We have previously shown that VNS acutely inhibits susceptibility to cortical spreading depression (CSD) [15], a neuronal and glial depolarization wave propagating across the cerebral gray matter, as one mechanism that might explain its efficacy in migraine. CSD is generally accepted as the pathophysiological event underlying migraine aura and triggering headache [16, 17]. A clinical trial showed that reduction of migraine days with nVNS was higher in patients with aura than in those without aura [9]. Using a validated experimental CSD platform for drug screening and efficacy optimization of migraine therapy [18, 19], we have shown that nVNS is comparable to iVNS in increasing CSD threshold and suppressing CSD frequency [15] via central mechanisms [20]. Here, we tested variations to the nVNS therapeutic paradigm in a rat model towards better understanding its efficacy profile on CSD. In addition, we examined nVNS efficacy on CSD-induced neuroinflammation and trigeminovascular activation, possible pathophysiological substate of migraine pain.

Material & methods

Ethics

All experimental procedures were carried out according to Guide for the Care and Use of Laboratory Animals (National Institutes of Health Publication) and approved by Institutional Animal Care and Use Committee of National Yang-Ming University, Taiwan, or Massachusetts General Hospital Subcommittee on Research Animal Care.

Animals

A total of 113 adult male Sprague-Dawley rats (220-450 g; obtained from BioLasco, Taiwan; Harlan Laboratories, Indianapolis, IN, or Charles River Laboratories, Wilmington, MA, USA) were used in the study. Rats were housed in laboratory animal room (thermostatic control at 22±1 °C, 40–70% humidity, and 12-hour light/dark cycle) and allowed to access to standard rodent diet and water ad libitum.

General surgical procedure

Rats were anesthetized by pentobarbital (50 mg/kg for induction by intraperitoneal injection, 15-20 mg/kg/h for maintenance by intravenous infusion) or isoflurane (4% for induction, 1.5% for maintenance, in 70% N2O and 30% O2) [15]. Rectal temperature was maintained at 36.9-37.1 °C throughout the experiments by thermostatically controlled heating pad. Rats then underwent tracheostomy and trachea intubation for mechanical ventilation (SAR-830; CWE, Ardmore, PA, USA, in 70% N2 and 30% O2). The femoral artery and vein were catheterized with polyethylene tubes (PE-50) for arterial pressure recording or arterial blood gas analysis, and continuous intravenous anesthesia. Mean arterial pressure (MAP, mmHg) and heart rate (HR, beat/min) were monitored via a transducer (T844, ADInstruments, Castle Hill, Australia). Arterial blood was collected for detecting pH, pO2, and pCO2 by a portable blood gas analyzer (i-STAT, Abbott Point of Care Inc, Princeton, NJ USA). Physiological parameters remained within normal range (Table 1).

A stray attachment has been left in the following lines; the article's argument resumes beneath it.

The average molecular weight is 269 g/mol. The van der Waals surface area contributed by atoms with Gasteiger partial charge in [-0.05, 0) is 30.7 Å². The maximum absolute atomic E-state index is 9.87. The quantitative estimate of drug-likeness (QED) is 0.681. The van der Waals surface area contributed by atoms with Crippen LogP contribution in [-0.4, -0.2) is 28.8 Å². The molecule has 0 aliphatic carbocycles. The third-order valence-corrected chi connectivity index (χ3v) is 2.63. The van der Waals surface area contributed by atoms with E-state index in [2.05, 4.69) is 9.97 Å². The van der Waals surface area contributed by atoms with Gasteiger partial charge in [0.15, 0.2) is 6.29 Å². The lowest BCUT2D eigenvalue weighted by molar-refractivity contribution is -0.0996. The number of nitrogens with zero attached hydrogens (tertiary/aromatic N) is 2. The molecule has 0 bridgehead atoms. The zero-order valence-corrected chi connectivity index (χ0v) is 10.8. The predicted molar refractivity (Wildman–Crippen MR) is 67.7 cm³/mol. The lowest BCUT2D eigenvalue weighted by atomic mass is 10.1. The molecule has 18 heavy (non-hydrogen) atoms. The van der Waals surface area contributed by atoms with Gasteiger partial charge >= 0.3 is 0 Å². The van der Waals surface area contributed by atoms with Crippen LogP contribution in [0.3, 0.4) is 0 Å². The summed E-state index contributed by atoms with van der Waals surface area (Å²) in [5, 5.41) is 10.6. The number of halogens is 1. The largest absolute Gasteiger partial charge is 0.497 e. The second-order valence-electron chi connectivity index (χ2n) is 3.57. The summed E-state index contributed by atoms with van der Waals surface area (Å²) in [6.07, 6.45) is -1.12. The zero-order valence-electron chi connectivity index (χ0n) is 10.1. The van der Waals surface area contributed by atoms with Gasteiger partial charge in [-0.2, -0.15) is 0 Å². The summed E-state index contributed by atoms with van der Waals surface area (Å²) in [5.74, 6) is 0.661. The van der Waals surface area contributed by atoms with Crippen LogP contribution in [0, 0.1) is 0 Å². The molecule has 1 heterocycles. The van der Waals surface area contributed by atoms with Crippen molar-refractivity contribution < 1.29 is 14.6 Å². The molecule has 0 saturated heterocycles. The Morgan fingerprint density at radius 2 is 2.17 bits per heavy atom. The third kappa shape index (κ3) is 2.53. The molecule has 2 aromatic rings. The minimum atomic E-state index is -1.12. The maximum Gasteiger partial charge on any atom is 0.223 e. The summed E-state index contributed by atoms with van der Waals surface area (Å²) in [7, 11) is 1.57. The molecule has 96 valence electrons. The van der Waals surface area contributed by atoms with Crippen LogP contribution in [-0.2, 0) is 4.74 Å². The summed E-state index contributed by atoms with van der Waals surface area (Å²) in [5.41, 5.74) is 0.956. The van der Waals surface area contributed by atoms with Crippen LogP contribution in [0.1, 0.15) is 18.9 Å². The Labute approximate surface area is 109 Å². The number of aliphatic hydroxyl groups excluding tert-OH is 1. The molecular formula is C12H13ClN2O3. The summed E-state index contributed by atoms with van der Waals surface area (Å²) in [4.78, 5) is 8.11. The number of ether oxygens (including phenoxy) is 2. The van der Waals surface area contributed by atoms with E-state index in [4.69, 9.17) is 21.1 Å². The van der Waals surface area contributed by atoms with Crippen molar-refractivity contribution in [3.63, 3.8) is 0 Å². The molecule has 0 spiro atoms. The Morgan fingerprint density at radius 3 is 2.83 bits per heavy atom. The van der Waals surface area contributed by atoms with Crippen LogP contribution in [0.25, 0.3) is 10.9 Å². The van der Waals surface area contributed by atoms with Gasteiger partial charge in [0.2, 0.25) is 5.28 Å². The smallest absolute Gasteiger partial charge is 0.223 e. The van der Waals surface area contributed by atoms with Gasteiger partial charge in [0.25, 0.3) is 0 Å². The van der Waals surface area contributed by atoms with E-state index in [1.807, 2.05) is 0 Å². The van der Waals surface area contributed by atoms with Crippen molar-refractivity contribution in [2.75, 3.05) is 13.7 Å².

Table 1 Systemic physiology during CSD recording in different nVNS paradigms

Noninvasive vagus nerve stimulation paradigms

A custom-made gammaCore noninvasive VNS device (a 5-kHz sine wave for 1 millisecond repeating at a rate of 25 Hz, electroCore LLC, Basking Ridge, NJ, USA) was employed to deliver the unilateral stimulation by placing 2 disk electrodes (6 mm in diameter, 5 mm separation) on the shaved and intact skin covering the right vagal nerve (5‒8 mm lateral to midline from larynx) with appropriate conductive gel to assure a close contact. After VNS, rats were placed in stereotaxic frame (Stoelting, Wood Dale, IL, USA) for craniotomy and subsequent CSD recording. Three variations of VNS parameters were tested: amplitude-response (single VNS at low, medium or high intensity, corresponding to output voltages of 1 V, 11.4 V, and 24.4 V, respectively, for 2 min), duration-response (two or three consecutive 2-minute VNS at 11.4 V, 5 min apart, or single 6-minute VNS at 11.4 V), and chronic daily VNS (two consecutive 2-minute VNS at 11.4 V, 5 min apart) for 4 weeks [18]. Noninvasive femoral nerve stimulation (nFNS) in the anterior thigh area overlying the quadriceps femoris muscle was used as control.

CSD susceptibility